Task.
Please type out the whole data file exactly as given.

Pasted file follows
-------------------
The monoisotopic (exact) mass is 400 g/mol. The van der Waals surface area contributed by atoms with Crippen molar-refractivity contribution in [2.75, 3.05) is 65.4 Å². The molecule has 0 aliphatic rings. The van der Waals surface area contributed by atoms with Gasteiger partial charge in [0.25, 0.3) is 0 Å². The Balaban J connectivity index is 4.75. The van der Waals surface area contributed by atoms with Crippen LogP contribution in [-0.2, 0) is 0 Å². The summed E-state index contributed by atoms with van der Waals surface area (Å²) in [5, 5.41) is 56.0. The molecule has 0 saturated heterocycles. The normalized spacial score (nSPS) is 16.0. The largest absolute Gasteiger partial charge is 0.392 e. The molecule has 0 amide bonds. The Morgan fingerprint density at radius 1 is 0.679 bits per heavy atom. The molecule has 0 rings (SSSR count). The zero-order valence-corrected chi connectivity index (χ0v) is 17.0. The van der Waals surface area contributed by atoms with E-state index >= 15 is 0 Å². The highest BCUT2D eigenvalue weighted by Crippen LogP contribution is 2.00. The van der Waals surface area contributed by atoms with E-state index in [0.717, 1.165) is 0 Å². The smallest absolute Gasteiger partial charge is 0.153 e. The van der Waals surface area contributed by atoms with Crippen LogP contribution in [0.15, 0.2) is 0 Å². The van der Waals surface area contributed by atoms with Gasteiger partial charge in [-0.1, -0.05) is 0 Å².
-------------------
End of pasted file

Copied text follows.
The monoisotopic (exact) mass is 400 g/mol. The van der Waals surface area contributed by atoms with Crippen molar-refractivity contribution in [2.75, 3.05) is 65.4 Å². The molecule has 0 aliphatic rings. The van der Waals surface area contributed by atoms with Gasteiger partial charge in [0.25, 0.3) is 0 Å². The Balaban J connectivity index is 4.75. The van der Waals surface area contributed by atoms with Crippen LogP contribution in [-0.2, 0) is 0 Å². The summed E-state index contributed by atoms with van der Waals surface area (Å²) in [5, 5.41) is 56.0. The molecule has 0 saturated heterocycles. The normalized spacial score (nSPS) is 16.0. The largest absolute Gasteiger partial charge is 0.392 e. The molecule has 0 amide bonds. The Morgan fingerprint density at radius 1 is 0.679 bits per heavy atom. The molecule has 0 rings (SSSR count). The zero-order valence-corrected chi connectivity index (χ0v) is 17.0. The van der Waals surface area contributed by atoms with E-state index >= 15 is 0 Å². The highest BCUT2D eigenvalue weighted by Crippen LogP contribution is 2.00. The van der Waals surface area contributed by atoms with E-state index in [0.717, 1.165) is 0 Å². The smallest absolute Gasteiger partial charge is 0.153 e. The van der Waals surface area contributed by atoms with Crippen LogP contribution in [0.15, 0.2) is 0 Å². The van der Waals surface area contributed by atoms with Gasteiger partial charge in [-0.1, -0.05) is 0 Å².